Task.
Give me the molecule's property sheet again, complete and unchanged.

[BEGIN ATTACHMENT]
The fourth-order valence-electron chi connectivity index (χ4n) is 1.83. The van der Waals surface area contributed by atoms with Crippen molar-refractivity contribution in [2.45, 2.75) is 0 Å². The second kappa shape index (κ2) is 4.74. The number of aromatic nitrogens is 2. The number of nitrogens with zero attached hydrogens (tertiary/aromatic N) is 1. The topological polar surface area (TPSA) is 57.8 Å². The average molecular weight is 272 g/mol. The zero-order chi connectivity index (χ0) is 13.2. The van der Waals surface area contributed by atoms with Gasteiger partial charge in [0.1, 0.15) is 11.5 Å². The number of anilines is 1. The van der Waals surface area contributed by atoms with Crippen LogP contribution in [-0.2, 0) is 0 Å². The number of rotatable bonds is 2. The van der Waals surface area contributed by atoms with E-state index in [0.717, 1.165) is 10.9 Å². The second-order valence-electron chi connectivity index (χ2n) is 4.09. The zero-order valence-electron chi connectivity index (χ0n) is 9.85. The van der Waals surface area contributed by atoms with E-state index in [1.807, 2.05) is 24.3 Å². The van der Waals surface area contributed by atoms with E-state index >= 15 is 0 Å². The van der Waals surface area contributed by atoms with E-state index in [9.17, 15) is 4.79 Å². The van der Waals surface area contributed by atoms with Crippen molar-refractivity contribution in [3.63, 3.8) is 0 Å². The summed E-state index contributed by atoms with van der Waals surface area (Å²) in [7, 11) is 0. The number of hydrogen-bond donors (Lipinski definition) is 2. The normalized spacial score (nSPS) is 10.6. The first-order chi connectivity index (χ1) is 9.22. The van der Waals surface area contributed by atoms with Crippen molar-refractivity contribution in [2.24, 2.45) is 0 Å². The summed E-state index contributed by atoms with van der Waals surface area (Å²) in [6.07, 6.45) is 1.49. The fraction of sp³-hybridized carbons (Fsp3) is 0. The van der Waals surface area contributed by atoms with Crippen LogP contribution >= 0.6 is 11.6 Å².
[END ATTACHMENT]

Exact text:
The fourth-order valence-electron chi connectivity index (χ4n) is 1.83. The van der Waals surface area contributed by atoms with Crippen molar-refractivity contribution in [2.45, 2.75) is 0 Å². The second kappa shape index (κ2) is 4.74. The number of aromatic nitrogens is 2. The number of nitrogens with zero attached hydrogens (tertiary/aromatic N) is 1. The topological polar surface area (TPSA) is 57.8 Å². The average molecular weight is 272 g/mol. The zero-order chi connectivity index (χ0) is 13.2. The van der Waals surface area contributed by atoms with Gasteiger partial charge in [0.1, 0.15) is 11.5 Å². The number of anilines is 1. The van der Waals surface area contributed by atoms with Crippen LogP contribution in [-0.2, 0) is 0 Å². The number of rotatable bonds is 2. The van der Waals surface area contributed by atoms with E-state index in [0.717, 1.165) is 10.9 Å². The second-order valence-electron chi connectivity index (χ2n) is 4.09. The zero-order valence-electron chi connectivity index (χ0n) is 9.85. The van der Waals surface area contributed by atoms with E-state index in [1.807, 2.05) is 24.3 Å². The van der Waals surface area contributed by atoms with E-state index >= 15 is 0 Å². The van der Waals surface area contributed by atoms with E-state index in [9.17, 15) is 4.79 Å². The van der Waals surface area contributed by atoms with Crippen molar-refractivity contribution in [3.63, 3.8) is 0 Å². The summed E-state index contributed by atoms with van der Waals surface area (Å²) in [7, 11) is 0. The number of hydrogen-bond donors (Lipinski definition) is 2. The normalized spacial score (nSPS) is 10.6. The first-order chi connectivity index (χ1) is 9.22. The van der Waals surface area contributed by atoms with Crippen molar-refractivity contribution in [2.24, 2.45) is 0 Å². The summed E-state index contributed by atoms with van der Waals surface area (Å²) in [6.07, 6.45) is 1.49. The fraction of sp³-hybridized carbons (Fsp3) is 0. The van der Waals surface area contributed by atoms with Crippen LogP contribution >= 0.6 is 11.6 Å².